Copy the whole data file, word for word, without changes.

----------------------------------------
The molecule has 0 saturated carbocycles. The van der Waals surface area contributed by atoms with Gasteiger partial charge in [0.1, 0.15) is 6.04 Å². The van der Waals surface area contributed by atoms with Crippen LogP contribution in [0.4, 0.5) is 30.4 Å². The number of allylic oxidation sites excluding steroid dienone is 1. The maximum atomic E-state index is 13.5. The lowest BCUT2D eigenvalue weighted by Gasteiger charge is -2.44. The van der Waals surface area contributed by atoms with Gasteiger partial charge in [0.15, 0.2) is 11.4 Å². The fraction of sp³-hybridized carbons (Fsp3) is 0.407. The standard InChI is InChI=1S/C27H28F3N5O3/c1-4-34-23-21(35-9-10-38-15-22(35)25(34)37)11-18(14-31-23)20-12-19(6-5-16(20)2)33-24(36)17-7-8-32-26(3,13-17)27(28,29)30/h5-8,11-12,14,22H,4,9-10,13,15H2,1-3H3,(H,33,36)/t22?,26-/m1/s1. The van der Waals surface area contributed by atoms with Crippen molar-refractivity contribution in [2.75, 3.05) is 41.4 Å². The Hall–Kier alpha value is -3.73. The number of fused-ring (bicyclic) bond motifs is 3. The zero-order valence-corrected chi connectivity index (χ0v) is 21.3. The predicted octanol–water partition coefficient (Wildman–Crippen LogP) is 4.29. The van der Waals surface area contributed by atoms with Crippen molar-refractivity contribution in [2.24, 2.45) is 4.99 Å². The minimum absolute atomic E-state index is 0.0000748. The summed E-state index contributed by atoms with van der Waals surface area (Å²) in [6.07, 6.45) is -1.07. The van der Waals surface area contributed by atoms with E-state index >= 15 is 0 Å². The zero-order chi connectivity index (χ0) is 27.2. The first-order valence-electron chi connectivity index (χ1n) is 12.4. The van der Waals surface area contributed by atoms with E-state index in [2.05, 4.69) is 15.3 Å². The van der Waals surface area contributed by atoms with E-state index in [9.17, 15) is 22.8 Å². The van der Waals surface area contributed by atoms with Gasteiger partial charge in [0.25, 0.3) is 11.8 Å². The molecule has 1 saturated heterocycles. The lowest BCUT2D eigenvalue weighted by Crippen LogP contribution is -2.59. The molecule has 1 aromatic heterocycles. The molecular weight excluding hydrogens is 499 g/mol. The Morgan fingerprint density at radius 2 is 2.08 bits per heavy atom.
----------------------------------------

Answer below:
The molecule has 0 saturated carbocycles. The van der Waals surface area contributed by atoms with Gasteiger partial charge in [0.1, 0.15) is 6.04 Å². The van der Waals surface area contributed by atoms with Crippen LogP contribution in [0.4, 0.5) is 30.4 Å². The number of allylic oxidation sites excluding steroid dienone is 1. The maximum atomic E-state index is 13.5. The lowest BCUT2D eigenvalue weighted by Gasteiger charge is -2.44. The van der Waals surface area contributed by atoms with Gasteiger partial charge in [0.15, 0.2) is 11.4 Å². The fraction of sp³-hybridized carbons (Fsp3) is 0.407. The standard InChI is InChI=1S/C27H28F3N5O3/c1-4-34-23-21(35-9-10-38-15-22(35)25(34)37)11-18(14-31-23)20-12-19(6-5-16(20)2)33-24(36)17-7-8-32-26(3,13-17)27(28,29)30/h5-8,11-12,14,22H,4,9-10,13,15H2,1-3H3,(H,33,36)/t22?,26-/m1/s1. The van der Waals surface area contributed by atoms with Crippen molar-refractivity contribution in [2.75, 3.05) is 41.4 Å². The Hall–Kier alpha value is -3.73. The number of fused-ring (bicyclic) bond motifs is 3. The zero-order valence-corrected chi connectivity index (χ0v) is 21.3. The predicted octanol–water partition coefficient (Wildman–Crippen LogP) is 4.29. The van der Waals surface area contributed by atoms with Crippen molar-refractivity contribution in [2.24, 2.45) is 4.99 Å². The minimum absolute atomic E-state index is 0.0000748. The summed E-state index contributed by atoms with van der Waals surface area (Å²) in [6.07, 6.45) is -1.07. The van der Waals surface area contributed by atoms with E-state index >= 15 is 0 Å². The zero-order chi connectivity index (χ0) is 27.2. The first-order valence-electron chi connectivity index (χ1n) is 12.4. The van der Waals surface area contributed by atoms with E-state index in [2.05, 4.69) is 15.3 Å². The van der Waals surface area contributed by atoms with E-state index in [9.17, 15) is 22.8 Å². The van der Waals surface area contributed by atoms with Gasteiger partial charge in [0.25, 0.3) is 11.8 Å². The molecule has 1 saturated heterocycles. The lowest BCUT2D eigenvalue weighted by Crippen LogP contribution is -2.59. The molecule has 1 aromatic heterocycles. The molecular weight excluding hydrogens is 499 g/mol. The Morgan fingerprint density at radius 2 is 2.08 bits per heavy atom.